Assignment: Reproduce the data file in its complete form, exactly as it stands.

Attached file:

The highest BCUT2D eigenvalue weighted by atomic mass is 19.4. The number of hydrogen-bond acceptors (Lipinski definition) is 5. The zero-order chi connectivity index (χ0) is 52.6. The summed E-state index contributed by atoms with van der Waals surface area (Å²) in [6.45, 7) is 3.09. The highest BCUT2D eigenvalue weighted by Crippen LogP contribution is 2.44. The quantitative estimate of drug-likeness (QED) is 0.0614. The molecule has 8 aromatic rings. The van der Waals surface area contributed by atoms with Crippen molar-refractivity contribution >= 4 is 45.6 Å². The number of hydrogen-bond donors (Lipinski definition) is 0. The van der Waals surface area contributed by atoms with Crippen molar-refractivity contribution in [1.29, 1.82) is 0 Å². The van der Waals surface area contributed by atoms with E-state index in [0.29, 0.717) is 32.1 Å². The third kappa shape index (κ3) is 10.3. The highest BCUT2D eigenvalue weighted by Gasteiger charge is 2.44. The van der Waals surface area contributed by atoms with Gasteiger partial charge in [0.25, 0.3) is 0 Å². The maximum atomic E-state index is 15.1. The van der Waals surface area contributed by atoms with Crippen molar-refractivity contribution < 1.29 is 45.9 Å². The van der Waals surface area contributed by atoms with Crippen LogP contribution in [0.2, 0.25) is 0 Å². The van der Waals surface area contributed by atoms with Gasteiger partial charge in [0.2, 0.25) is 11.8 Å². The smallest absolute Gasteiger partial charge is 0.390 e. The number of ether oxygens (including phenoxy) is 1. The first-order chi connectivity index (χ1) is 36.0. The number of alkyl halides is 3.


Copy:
The highest BCUT2D eigenvalue weighted by atomic mass is 19.4. The number of hydrogen-bond acceptors (Lipinski definition) is 5. The zero-order chi connectivity index (χ0) is 52.6. The summed E-state index contributed by atoms with van der Waals surface area (Å²) in [6.45, 7) is 3.09. The highest BCUT2D eigenvalue weighted by Crippen LogP contribution is 2.44. The quantitative estimate of drug-likeness (QED) is 0.0614. The molecule has 8 aromatic rings. The van der Waals surface area contributed by atoms with Crippen molar-refractivity contribution >= 4 is 45.6 Å². The number of hydrogen-bond donors (Lipinski definition) is 0. The van der Waals surface area contributed by atoms with Crippen molar-refractivity contribution in [1.29, 1.82) is 0 Å². The van der Waals surface area contributed by atoms with E-state index in [0.29, 0.717) is 32.1 Å². The third kappa shape index (κ3) is 10.3. The highest BCUT2D eigenvalue weighted by Gasteiger charge is 2.44. The van der Waals surface area contributed by atoms with Gasteiger partial charge in [0.25, 0.3) is 0 Å². The maximum atomic E-state index is 15.1. The van der Waals surface area contributed by atoms with Crippen molar-refractivity contribution < 1.29 is 45.9 Å². The van der Waals surface area contributed by atoms with Crippen LogP contribution in [0.2, 0.25) is 0 Å². The van der Waals surface area contributed by atoms with Gasteiger partial charge in [0.2, 0.25) is 11.8 Å². The smallest absolute Gasteiger partial charge is 0.390 e. The number of ether oxygens (including phenoxy) is 1. The first-order chi connectivity index (χ1) is 36.0. The number of alkyl halides is 3.